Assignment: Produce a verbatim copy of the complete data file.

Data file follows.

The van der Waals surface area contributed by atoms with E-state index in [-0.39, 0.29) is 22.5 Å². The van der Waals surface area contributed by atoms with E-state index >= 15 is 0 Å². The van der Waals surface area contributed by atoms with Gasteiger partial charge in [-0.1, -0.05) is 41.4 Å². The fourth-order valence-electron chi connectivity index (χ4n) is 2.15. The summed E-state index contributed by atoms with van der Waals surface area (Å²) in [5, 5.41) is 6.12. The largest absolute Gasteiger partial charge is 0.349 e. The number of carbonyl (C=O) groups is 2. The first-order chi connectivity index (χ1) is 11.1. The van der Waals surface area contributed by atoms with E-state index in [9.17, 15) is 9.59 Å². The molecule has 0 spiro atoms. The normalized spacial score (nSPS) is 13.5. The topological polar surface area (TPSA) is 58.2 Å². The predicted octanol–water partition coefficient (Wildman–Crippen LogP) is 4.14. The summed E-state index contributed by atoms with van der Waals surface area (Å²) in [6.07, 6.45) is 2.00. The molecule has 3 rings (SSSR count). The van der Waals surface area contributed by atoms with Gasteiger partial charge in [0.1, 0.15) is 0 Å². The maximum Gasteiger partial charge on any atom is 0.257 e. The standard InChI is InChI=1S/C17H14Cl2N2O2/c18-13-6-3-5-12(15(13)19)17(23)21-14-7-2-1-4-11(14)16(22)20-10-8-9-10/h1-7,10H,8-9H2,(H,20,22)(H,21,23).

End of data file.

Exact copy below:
The van der Waals surface area contributed by atoms with E-state index in [-0.39, 0.29) is 22.5 Å². The van der Waals surface area contributed by atoms with E-state index >= 15 is 0 Å². The van der Waals surface area contributed by atoms with Gasteiger partial charge in [-0.1, -0.05) is 41.4 Å². The fourth-order valence-electron chi connectivity index (χ4n) is 2.15. The summed E-state index contributed by atoms with van der Waals surface area (Å²) in [5, 5.41) is 6.12. The largest absolute Gasteiger partial charge is 0.349 e. The number of carbonyl (C=O) groups is 2. The first-order chi connectivity index (χ1) is 11.1. The van der Waals surface area contributed by atoms with E-state index in [9.17, 15) is 9.59 Å². The molecule has 0 spiro atoms. The normalized spacial score (nSPS) is 13.5. The topological polar surface area (TPSA) is 58.2 Å². The predicted octanol–water partition coefficient (Wildman–Crippen LogP) is 4.14. The summed E-state index contributed by atoms with van der Waals surface area (Å²) in [6.07, 6.45) is 2.00. The molecule has 3 rings (SSSR count). The van der Waals surface area contributed by atoms with Gasteiger partial charge in [0.1, 0.15) is 0 Å². The maximum Gasteiger partial charge on any atom is 0.257 e. The standard InChI is InChI=1S/C17H14Cl2N2O2/c18-13-6-3-5-12(15(13)19)17(23)21-14-7-2-1-4-11(14)16(22)20-10-8-9-10/h1-7,10H,8-9H2,(H,20,22)(H,21,23).